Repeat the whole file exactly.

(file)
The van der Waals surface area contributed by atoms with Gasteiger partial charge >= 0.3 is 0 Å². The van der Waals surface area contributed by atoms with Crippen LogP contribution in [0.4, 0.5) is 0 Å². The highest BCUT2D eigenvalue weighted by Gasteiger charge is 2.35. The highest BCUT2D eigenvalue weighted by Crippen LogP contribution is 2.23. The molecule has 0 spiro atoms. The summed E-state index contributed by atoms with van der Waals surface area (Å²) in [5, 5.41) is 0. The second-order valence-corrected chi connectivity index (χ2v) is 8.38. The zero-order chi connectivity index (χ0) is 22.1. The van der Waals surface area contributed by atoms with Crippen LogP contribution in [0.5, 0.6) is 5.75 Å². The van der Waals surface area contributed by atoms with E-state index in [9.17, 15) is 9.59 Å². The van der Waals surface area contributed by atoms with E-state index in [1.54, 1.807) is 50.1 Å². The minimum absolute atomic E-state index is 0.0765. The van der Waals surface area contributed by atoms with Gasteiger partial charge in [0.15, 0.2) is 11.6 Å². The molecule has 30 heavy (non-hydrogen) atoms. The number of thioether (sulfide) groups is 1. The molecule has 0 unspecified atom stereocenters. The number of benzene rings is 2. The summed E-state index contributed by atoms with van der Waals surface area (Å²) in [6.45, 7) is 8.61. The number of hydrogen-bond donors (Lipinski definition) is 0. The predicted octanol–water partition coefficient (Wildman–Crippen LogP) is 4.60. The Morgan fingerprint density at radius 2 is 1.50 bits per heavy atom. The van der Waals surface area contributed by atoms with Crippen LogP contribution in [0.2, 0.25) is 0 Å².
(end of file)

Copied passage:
The van der Waals surface area contributed by atoms with Gasteiger partial charge >= 0.3 is 0 Å². The van der Waals surface area contributed by atoms with Crippen LogP contribution in [0.4, 0.5) is 0 Å². The highest BCUT2D eigenvalue weighted by Gasteiger charge is 2.35. The highest BCUT2D eigenvalue weighted by Crippen LogP contribution is 2.23. The molecule has 0 spiro atoms. The summed E-state index contributed by atoms with van der Waals surface area (Å²) in [5, 5.41) is 0. The second-order valence-corrected chi connectivity index (χ2v) is 8.38. The zero-order chi connectivity index (χ0) is 22.1. The van der Waals surface area contributed by atoms with Crippen LogP contribution in [0.5, 0.6) is 5.75 Å². The van der Waals surface area contributed by atoms with E-state index in [9.17, 15) is 9.59 Å². The van der Waals surface area contributed by atoms with E-state index in [1.54, 1.807) is 50.1 Å². The minimum absolute atomic E-state index is 0.0765. The van der Waals surface area contributed by atoms with Gasteiger partial charge in [0.15, 0.2) is 11.6 Å². The molecule has 30 heavy (non-hydrogen) atoms. The number of thioether (sulfide) groups is 1. The molecule has 0 unspecified atom stereocenters. The number of benzene rings is 2. The summed E-state index contributed by atoms with van der Waals surface area (Å²) in [6.45, 7) is 8.61. The number of hydrogen-bond donors (Lipinski definition) is 0. The predicted octanol–water partition coefficient (Wildman–Crippen LogP) is 4.60. The Morgan fingerprint density at radius 2 is 1.50 bits per heavy atom. The van der Waals surface area contributed by atoms with Crippen LogP contribution in [0.2, 0.25) is 0 Å².